[OPE-L:8705] Re: Exchange, value, money

From: Michael Eldred (artefact@t-online.de)
Date: Thu Apr 03 2003 - 04:40:22 EST

Cologne 03-Apr-2003

Re: [OPE-L:8704]

Christopher Arthur schrieb Wed, 2 Apr 2003 17:46:09 +0100:

> Michael writes
> "It is money which imposes (through the practice of exchange itself) a
> quantitative form on commodities and thus, indirectly, also on labour
> performed -- not the other way round: amounts of labour performed do not
> determine (ontically, causally) quantitative monetary prices."
> IMO there is a non-sequitor here since I agree with the first half but not
> the second half. OK it is money which constitutes commodities as values and
> allows them to stand in abstract quantitative relations. This is a point
> about the value FORM. but once this form IS established the question then
> arises of what determines these magnitudes in particular cases. IMO it is
> time of production in the first instance although this time is itself
> differently 'cognised' according to the complexities of the value form
> context.


I agree with the emphasis on FORM if this is the term that points to the
ontological nature of the question of value ("form" being a standard
translation of _eidos_ and _morphae_). The question of value-FORM refers to the
'look' or 'face' which valuable use-values present to us when they are
habitually exchanged in generalized commodity exchange. It is a question of the
being of beings, i.e. an ontological question. Exchange-value derives from
use-value, i.e. things valuable in use can also be exchanged for other
valuable, useful things. There is no difficulty in understanding this from the
context of everyday life, and if we have become too silly and theoretical in
our thinking, we can always be brought back to earth by Aristotle, who points
out the nature of value very simply and plainly.

Money is to be understood in the first place as mediator of exchange. Instead
of things being exchanged higgledy-piggledy for each other, they are generally
sold for money. Once such a practice of mediation of exchange is estabilished
we can see that money itself serves to unify all the different commodity values
in a single monetary dimension. Useful things are now worth an amount of money,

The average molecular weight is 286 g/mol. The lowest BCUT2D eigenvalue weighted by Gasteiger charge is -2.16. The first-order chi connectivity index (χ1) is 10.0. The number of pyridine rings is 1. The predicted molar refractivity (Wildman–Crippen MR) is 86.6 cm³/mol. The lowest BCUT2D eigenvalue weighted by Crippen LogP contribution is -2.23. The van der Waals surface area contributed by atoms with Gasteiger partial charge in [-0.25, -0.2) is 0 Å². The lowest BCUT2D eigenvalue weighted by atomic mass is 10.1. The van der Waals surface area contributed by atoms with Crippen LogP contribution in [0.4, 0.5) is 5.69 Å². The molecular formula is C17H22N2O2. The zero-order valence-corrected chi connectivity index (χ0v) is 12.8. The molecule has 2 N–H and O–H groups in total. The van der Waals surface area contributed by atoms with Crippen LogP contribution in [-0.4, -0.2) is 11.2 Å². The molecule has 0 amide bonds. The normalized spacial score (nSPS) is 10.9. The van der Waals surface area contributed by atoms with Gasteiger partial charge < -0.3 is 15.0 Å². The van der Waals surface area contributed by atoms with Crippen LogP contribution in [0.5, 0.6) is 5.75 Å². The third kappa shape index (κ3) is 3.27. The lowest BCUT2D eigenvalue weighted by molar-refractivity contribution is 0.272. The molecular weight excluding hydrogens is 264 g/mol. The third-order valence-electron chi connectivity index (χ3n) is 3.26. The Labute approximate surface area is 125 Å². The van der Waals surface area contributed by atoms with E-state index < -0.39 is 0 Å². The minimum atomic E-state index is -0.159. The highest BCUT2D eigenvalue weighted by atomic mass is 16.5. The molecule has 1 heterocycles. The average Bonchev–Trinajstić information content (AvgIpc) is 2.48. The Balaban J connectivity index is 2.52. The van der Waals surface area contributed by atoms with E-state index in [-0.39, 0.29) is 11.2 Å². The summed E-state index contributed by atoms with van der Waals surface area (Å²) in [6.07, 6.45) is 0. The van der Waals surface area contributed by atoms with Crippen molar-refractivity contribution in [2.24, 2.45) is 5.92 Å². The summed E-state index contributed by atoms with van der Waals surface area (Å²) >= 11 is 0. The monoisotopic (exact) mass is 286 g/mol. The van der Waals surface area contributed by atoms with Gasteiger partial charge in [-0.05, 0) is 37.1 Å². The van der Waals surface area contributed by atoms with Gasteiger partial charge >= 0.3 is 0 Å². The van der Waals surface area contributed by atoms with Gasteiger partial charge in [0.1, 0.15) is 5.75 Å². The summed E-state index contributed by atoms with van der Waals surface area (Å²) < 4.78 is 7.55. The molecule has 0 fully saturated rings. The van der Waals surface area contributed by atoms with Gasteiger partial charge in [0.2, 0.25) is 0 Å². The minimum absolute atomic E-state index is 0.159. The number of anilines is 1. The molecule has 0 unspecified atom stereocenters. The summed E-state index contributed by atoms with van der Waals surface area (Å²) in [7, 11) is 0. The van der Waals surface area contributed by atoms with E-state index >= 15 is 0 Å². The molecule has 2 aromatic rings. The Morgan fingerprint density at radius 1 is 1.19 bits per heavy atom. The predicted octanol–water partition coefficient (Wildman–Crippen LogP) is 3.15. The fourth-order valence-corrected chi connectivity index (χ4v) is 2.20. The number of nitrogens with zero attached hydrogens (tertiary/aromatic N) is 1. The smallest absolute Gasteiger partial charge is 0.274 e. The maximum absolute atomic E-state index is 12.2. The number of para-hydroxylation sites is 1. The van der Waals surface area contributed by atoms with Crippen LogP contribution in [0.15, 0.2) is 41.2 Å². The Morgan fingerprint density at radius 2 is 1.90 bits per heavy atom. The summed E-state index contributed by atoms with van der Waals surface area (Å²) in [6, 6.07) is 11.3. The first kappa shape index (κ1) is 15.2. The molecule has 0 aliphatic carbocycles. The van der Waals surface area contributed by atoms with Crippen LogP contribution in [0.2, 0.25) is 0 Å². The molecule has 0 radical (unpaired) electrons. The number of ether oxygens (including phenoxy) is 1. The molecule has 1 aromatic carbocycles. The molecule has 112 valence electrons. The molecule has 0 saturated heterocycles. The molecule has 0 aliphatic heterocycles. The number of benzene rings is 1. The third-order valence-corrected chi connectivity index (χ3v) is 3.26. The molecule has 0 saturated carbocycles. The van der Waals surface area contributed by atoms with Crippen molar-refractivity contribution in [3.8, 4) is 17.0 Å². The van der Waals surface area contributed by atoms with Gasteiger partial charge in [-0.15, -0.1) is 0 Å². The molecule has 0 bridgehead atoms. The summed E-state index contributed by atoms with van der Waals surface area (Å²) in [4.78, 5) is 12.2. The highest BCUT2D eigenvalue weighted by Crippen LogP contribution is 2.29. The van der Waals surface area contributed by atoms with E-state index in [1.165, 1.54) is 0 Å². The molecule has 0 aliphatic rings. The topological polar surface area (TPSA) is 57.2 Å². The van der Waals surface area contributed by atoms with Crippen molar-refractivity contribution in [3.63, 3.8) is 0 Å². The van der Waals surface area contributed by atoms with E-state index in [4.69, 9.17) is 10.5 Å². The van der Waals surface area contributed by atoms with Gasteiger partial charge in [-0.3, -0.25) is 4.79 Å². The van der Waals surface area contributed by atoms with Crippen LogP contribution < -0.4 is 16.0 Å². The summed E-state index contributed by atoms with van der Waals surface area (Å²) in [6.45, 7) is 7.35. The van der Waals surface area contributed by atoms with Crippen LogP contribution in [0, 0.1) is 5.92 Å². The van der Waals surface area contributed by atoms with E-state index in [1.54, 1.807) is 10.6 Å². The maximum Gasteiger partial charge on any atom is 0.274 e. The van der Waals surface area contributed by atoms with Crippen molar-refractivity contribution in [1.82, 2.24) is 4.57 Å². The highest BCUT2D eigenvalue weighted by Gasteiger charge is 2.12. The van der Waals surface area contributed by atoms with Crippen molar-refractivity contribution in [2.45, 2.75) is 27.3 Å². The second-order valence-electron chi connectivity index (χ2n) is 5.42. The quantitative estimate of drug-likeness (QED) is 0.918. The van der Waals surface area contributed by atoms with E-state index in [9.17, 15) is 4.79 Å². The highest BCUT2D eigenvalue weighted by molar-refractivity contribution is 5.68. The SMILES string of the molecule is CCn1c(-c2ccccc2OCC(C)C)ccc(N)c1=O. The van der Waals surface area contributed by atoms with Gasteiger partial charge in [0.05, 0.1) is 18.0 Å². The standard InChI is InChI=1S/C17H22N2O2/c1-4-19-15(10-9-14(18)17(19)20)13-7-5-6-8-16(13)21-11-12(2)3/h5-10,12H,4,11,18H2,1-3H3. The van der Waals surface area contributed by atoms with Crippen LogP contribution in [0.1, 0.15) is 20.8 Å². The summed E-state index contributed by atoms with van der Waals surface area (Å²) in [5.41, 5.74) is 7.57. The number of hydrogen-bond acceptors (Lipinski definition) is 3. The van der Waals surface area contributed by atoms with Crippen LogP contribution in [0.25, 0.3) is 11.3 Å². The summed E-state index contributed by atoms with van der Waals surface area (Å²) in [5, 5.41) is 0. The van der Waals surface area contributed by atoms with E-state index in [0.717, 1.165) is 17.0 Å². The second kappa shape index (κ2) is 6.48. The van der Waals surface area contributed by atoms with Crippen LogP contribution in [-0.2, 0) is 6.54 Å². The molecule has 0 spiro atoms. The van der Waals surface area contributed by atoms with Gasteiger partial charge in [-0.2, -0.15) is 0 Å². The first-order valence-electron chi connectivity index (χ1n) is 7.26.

no matter what this amount may be, instead of various amounts of diverse useful

The question of what causally determines price is an ontic question, not an
ontological one. In asking what determines price we are asking for what price
can be 'blamed' (_aitios_) on quantitatively. The amount of toil expended on
making the useful thing is an obvious candidate, but only among many others.
Sale on the market has many different influences in a given situation or
_kairos_ (what you refer to as "the complexities of the value form context"). A
situation is defined by many different categories, including time and place,
e.g. the prices of vegetables generally rise before a long Easter weekend and
drop back again thereafter, the prices in restaurants in Florence and Venice go
up dramatically (and the quality of the food gets much worse) once the tourist
season begins.

If one adopts the viewpoint of return on capital p.a., then one could say that
the prices of produced commodities _to that extent_ are 'determined' by costs
p.a. plus a return, the major cost generally being that for labour-power. But
whether costs invested turn out to be actually (_entelecheiai_) covered is
another matter. This is where the phenomenon of capitalist risk appears. The
uncertainty of markets should be recognized for what it is, namely, as an
essential groundlessness in price determination. This groundlessness means that
there is ultimately a lack of ground, a lack of cause, on which price could be
blamed. (The phenomenon of capitalist crisis has its germ in this

> Compare: gravity gives things weight but the magnitude of weight is a
> function of the given masses.

I don't think such comparisons are helpful because they presuppose the entire
question of the validity of the Cartesian (incl. Newtonian)
mathematical-theoretical casting of the world. One needs to go back to simple
phenomena as they occur in the everyday world, without relying on theoretical
constructs such as f = ma or matter being constructed from molecules, etc.

> Compare: we have no experience without forms of intuition but there is
> something out there to be intuited under these forms.

Again, this comparison relies on the Kantian transcendental constitution of
subjectivity, which has its own philosophical problems (constitution of the
objectivity of the object in subjectivity). We need to keep the simple,
everyday phenomenon of value in view when thinking about it. We exist in the
midst of such phenomena out in the world. That provides a firm guide.

_-_-_-_-_-_-_-  artefact text and translation _-_-_-_-_-_-_-_-_-_
_-_-_-_-_-_-_-_-_-_-_-_- made by art  _-_-_-_-_-_-_-_-_-_-_-_-_-_
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_-_-_-_-_-_-_-_-_-_-_-_-_-_-_-_-_-_-_-_-_ Dr Michael Eldred -_-_-

> Chris A
> 17 Bristol Road, Brighton, BN2 1AP, England

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